Do you think the FDA stops dangerous medications? Cause if you do, you are crazy. How many medications in the last few years have been shown to be dangerous, where it was later shown that the development research had SHOWN that it was dangerous, had FDA and bureaucratic cover ups, rammed it through by lobbying, etc. etc.

    The FDA is a FALSE SENSE of security.
     
  11. Arbo

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    The FDA is responsible for protecting and promoting public health through the regulation and supervision of food safety, tobacco products, dietary supplements, prescription and over-the-counter pharmaceutical drugs (medications), vaccines, biopharmaceuticals, blood transfusions, medical devices, electromagnetic radiation emitting devices (ERED), veterinary products, and cosmetics.

    The FDA also enforces other laws, notably Section 361 of the Public Health Service Act and associated regulations, many of which are not directly related to food or drugs. These include sanitation requirements on interstate travel and control of disease on products ranging from certain household pets to sperm donation for assisted reproduction.
    -Wikipedia.

    Do you really think we'd be better off with deregulation of such things?
     
  12. Havensdad

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    YES. Imagine that; I think that medical care can best be controlled by the people trained in it, rather than bureaucrats who are out to make a buck, and get wined and dined by lobbyists.
     
  13. Arbo

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    And do you think doctors are not in the profession for the paycheck? Do you think the drug companies would not wine and dine the docs more than they do now?
     
  14. Paul3144

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    Slightly O/T: The multi-client call center I work for takes First Notice of Loss for the Texas Windstorm Insurance Association and the Texas FAIR Plan Association, along with 5 other insurance companies. We don't get many calls from them, so I'm one of only eight people who answers for them. However, in the event of a catastrophe, we temporally put all agents on those clients.
     
  15. Havensdad

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    Doctors are more easily held accountable, personally. Bureaucrats just have their company sued, and forced to give a small percent of their enormous profits back...
     
  16. NiteShift

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    Doctors are way too busy treating patients, keeping up with billing, insurance and continuing education to go out and research all the various drugs and their interactions. I don't think the average patient has the knowledge or resources to evaluate the thousands of medications that are out there.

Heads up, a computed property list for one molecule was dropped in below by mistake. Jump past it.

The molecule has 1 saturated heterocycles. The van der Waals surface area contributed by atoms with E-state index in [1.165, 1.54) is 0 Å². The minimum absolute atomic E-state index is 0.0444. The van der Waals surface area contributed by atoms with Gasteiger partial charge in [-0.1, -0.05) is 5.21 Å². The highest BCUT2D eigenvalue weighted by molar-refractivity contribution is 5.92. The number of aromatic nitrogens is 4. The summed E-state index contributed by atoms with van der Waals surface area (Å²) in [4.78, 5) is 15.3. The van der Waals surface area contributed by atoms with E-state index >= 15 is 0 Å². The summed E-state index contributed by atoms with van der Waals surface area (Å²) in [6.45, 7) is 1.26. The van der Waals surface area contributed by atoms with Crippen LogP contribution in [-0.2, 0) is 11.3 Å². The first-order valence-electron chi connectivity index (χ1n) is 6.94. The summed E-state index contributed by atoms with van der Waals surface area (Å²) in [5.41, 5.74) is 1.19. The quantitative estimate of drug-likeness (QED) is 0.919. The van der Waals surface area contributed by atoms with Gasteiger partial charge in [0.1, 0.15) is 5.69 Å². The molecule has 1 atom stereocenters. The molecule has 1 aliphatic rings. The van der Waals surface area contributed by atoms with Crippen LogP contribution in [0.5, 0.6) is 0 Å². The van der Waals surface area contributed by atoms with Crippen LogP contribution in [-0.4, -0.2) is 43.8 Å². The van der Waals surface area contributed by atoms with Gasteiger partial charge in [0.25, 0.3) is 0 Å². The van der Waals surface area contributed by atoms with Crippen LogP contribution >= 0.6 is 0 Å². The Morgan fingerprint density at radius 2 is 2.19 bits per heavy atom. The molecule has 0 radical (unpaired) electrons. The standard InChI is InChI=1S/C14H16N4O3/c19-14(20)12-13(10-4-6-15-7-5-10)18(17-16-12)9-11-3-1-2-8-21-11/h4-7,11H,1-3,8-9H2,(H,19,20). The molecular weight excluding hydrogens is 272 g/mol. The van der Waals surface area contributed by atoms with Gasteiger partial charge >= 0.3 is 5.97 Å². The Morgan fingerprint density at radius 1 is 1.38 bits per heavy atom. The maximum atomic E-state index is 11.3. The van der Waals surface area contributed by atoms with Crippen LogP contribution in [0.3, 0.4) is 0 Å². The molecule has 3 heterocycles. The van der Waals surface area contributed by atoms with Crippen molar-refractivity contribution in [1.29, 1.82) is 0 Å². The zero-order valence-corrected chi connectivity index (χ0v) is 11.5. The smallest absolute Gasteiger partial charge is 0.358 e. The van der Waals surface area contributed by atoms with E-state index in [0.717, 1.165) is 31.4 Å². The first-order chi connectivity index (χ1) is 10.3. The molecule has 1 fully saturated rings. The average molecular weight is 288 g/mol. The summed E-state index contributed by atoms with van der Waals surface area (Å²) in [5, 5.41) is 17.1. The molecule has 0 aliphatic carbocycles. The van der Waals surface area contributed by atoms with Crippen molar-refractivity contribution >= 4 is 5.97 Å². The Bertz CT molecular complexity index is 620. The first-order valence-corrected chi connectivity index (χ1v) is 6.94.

Can you also build your own nuclear plant?
     
    #16 NiteShift, Sep 9, 2011
    Last edited by a moderator: Sep 9, 2011
  17. Havensdad

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    Really? Because the doctors I have spoken to about it love the idea. Are you a doctor? The BUREAUCRATS and lobbyists who make these decisions are no more qualified than I.


    Besides, as Paul noted, private organizations would develop (think in terms of the Better Business Bureau, or the various other consumer organizations such as the American Medical Association), which are far better at gauging these drugs, and would not have the power to hold up life saving medications.
     
  18. Robert Snow

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    You do know that the Food and Drug Administration employs doctors, right?
     
  19. Havensdad

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    You know that the few doctors it employs, are actually paid by the Pharmaceutical companies that are trying to get drugs approved, right?

    Do you know how ridiculous it is that there is a government regulatory board, that KEEPS supposedly "free" individuals from life saving medicine? The government has no business saying "You can't have that life saving medicine. We haven't decided to allow it yet."

    If the FDA was nothing more than an informatory commission, it might not be quite as objectionable. But in its current form, it is nothing more than an affront to life and Liberty. What I do with my life is my business...not the governments. If I want to spend money on a long shot experimental drug (when I am dying anyway), thats my business, not some bureaucrat's whose job it is to make sure the pharmaceutical company keeps its monopoly and high prices.
     
  20. Havensdad